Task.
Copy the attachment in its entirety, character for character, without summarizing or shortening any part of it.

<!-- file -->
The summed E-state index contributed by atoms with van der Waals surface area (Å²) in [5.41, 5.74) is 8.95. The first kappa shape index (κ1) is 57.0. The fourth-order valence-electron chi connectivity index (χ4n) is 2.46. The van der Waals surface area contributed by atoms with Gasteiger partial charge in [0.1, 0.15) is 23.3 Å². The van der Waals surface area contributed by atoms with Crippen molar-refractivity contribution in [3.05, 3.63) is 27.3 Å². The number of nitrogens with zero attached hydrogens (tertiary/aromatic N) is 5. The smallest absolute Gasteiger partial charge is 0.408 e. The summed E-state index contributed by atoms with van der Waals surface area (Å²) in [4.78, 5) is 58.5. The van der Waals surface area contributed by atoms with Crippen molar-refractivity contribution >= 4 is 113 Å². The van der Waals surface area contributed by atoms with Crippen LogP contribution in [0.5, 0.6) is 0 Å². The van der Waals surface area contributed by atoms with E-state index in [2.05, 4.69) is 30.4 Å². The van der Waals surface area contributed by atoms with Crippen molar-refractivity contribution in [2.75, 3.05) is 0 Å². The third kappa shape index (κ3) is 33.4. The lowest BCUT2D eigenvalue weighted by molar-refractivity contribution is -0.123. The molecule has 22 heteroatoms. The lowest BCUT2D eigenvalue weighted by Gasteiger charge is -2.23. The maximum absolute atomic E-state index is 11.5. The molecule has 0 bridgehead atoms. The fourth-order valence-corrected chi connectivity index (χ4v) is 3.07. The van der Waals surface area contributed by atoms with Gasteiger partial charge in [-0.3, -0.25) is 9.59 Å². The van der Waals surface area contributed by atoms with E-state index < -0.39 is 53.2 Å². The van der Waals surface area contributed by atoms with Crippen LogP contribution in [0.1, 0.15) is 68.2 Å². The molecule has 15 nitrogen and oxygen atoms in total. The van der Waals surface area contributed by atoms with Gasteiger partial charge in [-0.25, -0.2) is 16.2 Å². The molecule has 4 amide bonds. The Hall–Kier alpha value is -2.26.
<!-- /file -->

The summed E-state index contributed by atoms with van der Waals surface area (Å²) in [5.41, 5.74) is 8.95. The first kappa shape index (κ1) is 57.0. The fourth-order valence-electron chi connectivity index (χ4n) is 2.46. The van der Waals surface area contributed by atoms with Gasteiger partial charge in [0.1, 0.15) is 23.3 Å². The van der Waals surface area contributed by atoms with Crippen molar-refractivity contribution in [3.05, 3.63) is 27.3 Å². The number of nitrogens with zero attached hydrogens (tertiary/aromatic N) is 5. The smallest absolute Gasteiger partial charge is 0.408 e. The summed E-state index contributed by atoms with van der Waals surface area (Å²) in [4.78, 5) is 58.5. The van der Waals surface area contributed by atoms with Crippen molar-refractivity contribution >= 4 is 113 Å². The van der Waals surface area contributed by atoms with Crippen LogP contribution in [0.5, 0.6) is 0 Å². The van der Waals surface area contributed by atoms with E-state index in [2.05, 4.69) is 30.4 Å². The van der Waals surface area contributed by atoms with Crippen molar-refractivity contribution in [2.75, 3.05) is 0 Å². The third kappa shape index (κ3) is 33.4. The lowest BCUT2D eigenvalue weighted by molar-refractivity contribution is -0.123. The molecule has 22 heteroatoms. The lowest BCUT2D eigenvalue weighted by Gasteiger charge is -2.23. The maximum absolute atomic E-state index is 11.5. The molecule has 0 bridgehead atoms. The fourth-order valence-corrected chi connectivity index (χ4v) is 3.07. The van der Waals surface area contributed by atoms with Gasteiger partial charge in [-0.3, -0.25) is 9.59 Å². The van der Waals surface area contributed by atoms with E-state index < -0.39 is 53.2 Å². The van der Waals surface area contributed by atoms with Crippen LogP contribution in [0.1, 0.15) is 68.2 Å². The molecule has 15 nitrogen and oxygen atoms in total. The van der Waals surface area contributed by atoms with Gasteiger partial charge in [-0.25, -0.2) is 16.2 Å². The molecule has 4 amide bonds. The Hall–Kier alpha value is -2.26.